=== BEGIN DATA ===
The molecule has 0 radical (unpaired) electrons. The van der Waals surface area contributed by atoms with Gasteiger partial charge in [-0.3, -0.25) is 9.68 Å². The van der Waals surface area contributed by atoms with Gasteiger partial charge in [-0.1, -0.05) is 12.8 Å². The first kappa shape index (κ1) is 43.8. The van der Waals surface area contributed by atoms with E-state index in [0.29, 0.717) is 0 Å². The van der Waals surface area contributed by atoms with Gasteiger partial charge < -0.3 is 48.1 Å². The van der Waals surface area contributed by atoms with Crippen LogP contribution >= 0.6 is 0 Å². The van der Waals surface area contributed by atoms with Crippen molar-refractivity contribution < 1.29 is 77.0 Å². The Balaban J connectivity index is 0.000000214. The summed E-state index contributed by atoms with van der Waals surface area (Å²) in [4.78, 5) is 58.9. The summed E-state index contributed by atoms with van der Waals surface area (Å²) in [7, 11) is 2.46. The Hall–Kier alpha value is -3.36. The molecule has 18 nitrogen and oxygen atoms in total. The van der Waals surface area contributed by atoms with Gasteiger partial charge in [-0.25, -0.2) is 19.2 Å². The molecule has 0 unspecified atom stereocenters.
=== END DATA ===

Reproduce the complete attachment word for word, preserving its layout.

The molecule has 0 radical (unpaired) electrons. The van der Waals surface area contributed by atoms with Gasteiger partial charge in [-0.3, -0.25) is 9.68 Å². The van der Waals surface area contributed by atoms with Gasteiger partial charge in [-0.1, -0.05) is 12.8 Å². The first kappa shape index (κ1) is 43.8. The van der Waals surface area contributed by atoms with E-state index in [0.29, 0.717) is 0 Å². The van der Waals surface area contributed by atoms with Gasteiger partial charge < -0.3 is 48.1 Å². The van der Waals surface area contributed by atoms with Crippen LogP contribution >= 0.6 is 0 Å². The van der Waals surface area contributed by atoms with Crippen molar-refractivity contribution < 1.29 is 77.0 Å². The Balaban J connectivity index is 0.000000214. The summed E-state index contributed by atoms with van der Waals surface area (Å²) in [4.78, 5) is 58.9. The summed E-state index contributed by atoms with van der Waals surface area (Å²) in [7, 11) is 2.46. The Hall–Kier alpha value is -3.36. The molecule has 18 nitrogen and oxygen atoms in total. The van der Waals surface area contributed by atoms with Gasteiger partial charge in [-0.25, -0.2) is 19.2 Å². The molecule has 0 unspecified atom stereocenters.